Using Sankey Diagrams to Visualize Better Ad Placement

Nicole Romano is a Data Scientist at RadiumOne and was a participant in Insight's Visualization Lab in May 2015. Here Nicole describes the tool she built during the two-day workshop.

A Sankey diagram depicting one week of testing for a single campaign. The nodes of the Sankey diagram show membership, in this case a snapshot of the web domains in the testing, holding, and highly targeted strategies on each day. The links between nodes show how these web domains are moved amongst the testing, holding, or performant strategies as we get more information about their active performance.


How do you use data to decide where to advertise? At RadiumOne, we spend a lot of time on that question. Considering that there are a vast number of websites that sell advertising space, and that different ads will perform better with different audiences, it can get to be pretty complicated. We recently developed a new visualization tool to help make sense of advertising performance data. As you can see from the chart above, we can easily track the performance of our ad testing platform as it shuffles advertising domains between three buckets: Test, Performant, and Holding. This tool came out of our participation in Insight’s Data Visualization Lab.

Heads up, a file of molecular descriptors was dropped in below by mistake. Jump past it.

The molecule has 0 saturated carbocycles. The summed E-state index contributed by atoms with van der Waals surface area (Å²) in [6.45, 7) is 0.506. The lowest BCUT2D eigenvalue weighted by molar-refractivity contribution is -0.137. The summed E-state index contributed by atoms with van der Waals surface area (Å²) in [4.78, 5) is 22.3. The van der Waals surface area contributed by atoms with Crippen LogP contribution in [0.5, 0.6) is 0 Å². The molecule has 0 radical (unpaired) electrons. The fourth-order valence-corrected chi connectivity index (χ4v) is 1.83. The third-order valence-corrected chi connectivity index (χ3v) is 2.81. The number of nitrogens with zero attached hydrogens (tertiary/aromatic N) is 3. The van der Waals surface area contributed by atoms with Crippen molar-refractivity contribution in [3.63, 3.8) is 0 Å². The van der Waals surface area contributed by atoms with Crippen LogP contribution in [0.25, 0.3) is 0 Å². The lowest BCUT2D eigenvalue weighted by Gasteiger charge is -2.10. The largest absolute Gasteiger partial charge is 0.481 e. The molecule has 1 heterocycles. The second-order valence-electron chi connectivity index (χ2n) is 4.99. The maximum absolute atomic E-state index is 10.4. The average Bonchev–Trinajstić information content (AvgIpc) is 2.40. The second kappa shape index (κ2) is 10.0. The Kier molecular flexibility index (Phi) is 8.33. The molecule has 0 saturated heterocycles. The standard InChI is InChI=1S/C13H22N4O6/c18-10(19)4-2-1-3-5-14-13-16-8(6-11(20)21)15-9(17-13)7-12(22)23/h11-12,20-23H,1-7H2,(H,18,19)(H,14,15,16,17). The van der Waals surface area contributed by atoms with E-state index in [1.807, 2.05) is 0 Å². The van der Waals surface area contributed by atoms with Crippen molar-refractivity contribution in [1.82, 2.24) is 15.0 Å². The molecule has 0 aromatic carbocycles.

Dynamic testing pipeline

At RadiumOne, we use proprietary data sources to identify high-performance advertisement opportunities in the Real-Time Bidding (RTB) Marketplace. Our Data Science team leverages this data to build algorithms that identify users who are likely to convert for a particular advertiser. Because RadiumOne evaluates over 800,000 advertisement opportunities per second, we also build operational tools that provide automated feedback on the success of our algorithms and engineered features in real time.

When we participated in the Visualization Lab in May, our team had just finished building a dynamic testing pipeline that evaluates the performance of our web placement algorithms. These algorithms comb through millions of web domains to find contextually relevant places to display advertisements for a particular brand. At full scale, a false positive prediction -- predicting an ad will perform well where it will not -- for even one web domain could mean thousands of wasted advertising dollars. Our new testing platform evaluated the actual performance of these domains, using statistical tests to identify false positives with high certainty and minimal wasted ad impressions.

Our new testing platform targets the most promising web domains for a limited number of ad impressions. Once the number of testing impressions is reached, the domain is shuffled to either a holding area to await feedback (‘Holding’), or a highly targeted list (‘Performant’) if the feedback was positive. Domains can be shuffled back to the testing area (‘Test’) if more information is statistically necessary. Over the course of an ad campaign, a domain may be shuffled hundreds of times.